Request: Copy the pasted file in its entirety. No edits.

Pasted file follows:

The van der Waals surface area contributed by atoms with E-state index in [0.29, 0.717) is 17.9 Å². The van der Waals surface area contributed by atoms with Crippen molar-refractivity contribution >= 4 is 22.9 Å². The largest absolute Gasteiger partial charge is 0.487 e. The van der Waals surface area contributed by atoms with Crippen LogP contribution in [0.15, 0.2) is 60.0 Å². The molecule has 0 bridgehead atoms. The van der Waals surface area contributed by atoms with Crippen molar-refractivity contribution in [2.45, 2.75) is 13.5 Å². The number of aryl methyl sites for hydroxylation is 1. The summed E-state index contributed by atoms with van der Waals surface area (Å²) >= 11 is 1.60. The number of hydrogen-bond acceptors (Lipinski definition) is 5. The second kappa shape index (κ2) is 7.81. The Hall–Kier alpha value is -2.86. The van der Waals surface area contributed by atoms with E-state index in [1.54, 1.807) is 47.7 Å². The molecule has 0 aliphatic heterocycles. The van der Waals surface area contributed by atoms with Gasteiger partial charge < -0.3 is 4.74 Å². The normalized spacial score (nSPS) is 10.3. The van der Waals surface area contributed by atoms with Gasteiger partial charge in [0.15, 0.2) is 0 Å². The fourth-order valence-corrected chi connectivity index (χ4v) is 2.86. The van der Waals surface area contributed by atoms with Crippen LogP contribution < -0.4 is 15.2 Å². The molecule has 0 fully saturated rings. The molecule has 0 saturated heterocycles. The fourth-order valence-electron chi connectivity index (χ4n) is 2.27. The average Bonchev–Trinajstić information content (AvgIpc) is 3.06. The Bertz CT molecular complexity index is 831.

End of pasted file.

The van der Waals surface area contributed by atoms with E-state index in [0.29, 0.717) is 17.9 Å². The van der Waals surface area contributed by atoms with Crippen molar-refractivity contribution >= 4 is 22.9 Å². The largest absolute Gasteiger partial charge is 0.487 e. The van der Waals surface area contributed by atoms with Crippen LogP contribution in [0.15, 0.2) is 60.0 Å². The molecule has 0 bridgehead atoms. The van der Waals surface area contributed by atoms with Crippen molar-refractivity contribution in [2.45, 2.75) is 13.5 Å². The number of aryl methyl sites for hydroxylation is 1. The summed E-state index contributed by atoms with van der Waals surface area (Å²) >= 11 is 1.60. The number of hydrogen-bond acceptors (Lipinski definition) is 5. The second kappa shape index (κ2) is 7.81. The Hall–Kier alpha value is -2.86. The van der Waals surface area contributed by atoms with E-state index in [1.54, 1.807) is 47.7 Å². The molecule has 0 aliphatic heterocycles. The van der Waals surface area contributed by atoms with Gasteiger partial charge < -0.3 is 4.74 Å². The normalized spacial score (nSPS) is 10.3. The van der Waals surface area contributed by atoms with Gasteiger partial charge in [0.15, 0.2) is 0 Å². The fourth-order valence-corrected chi connectivity index (χ4v) is 2.86. The van der Waals surface area contributed by atoms with Crippen LogP contribution < -0.4 is 15.2 Å². The molecule has 0 fully saturated rings. The molecule has 0 saturated heterocycles. The fourth-order valence-electron chi connectivity index (χ4n) is 2.27. The average Bonchev–Trinajstić information content (AvgIpc) is 3.06. The Bertz CT molecular complexity index is 831.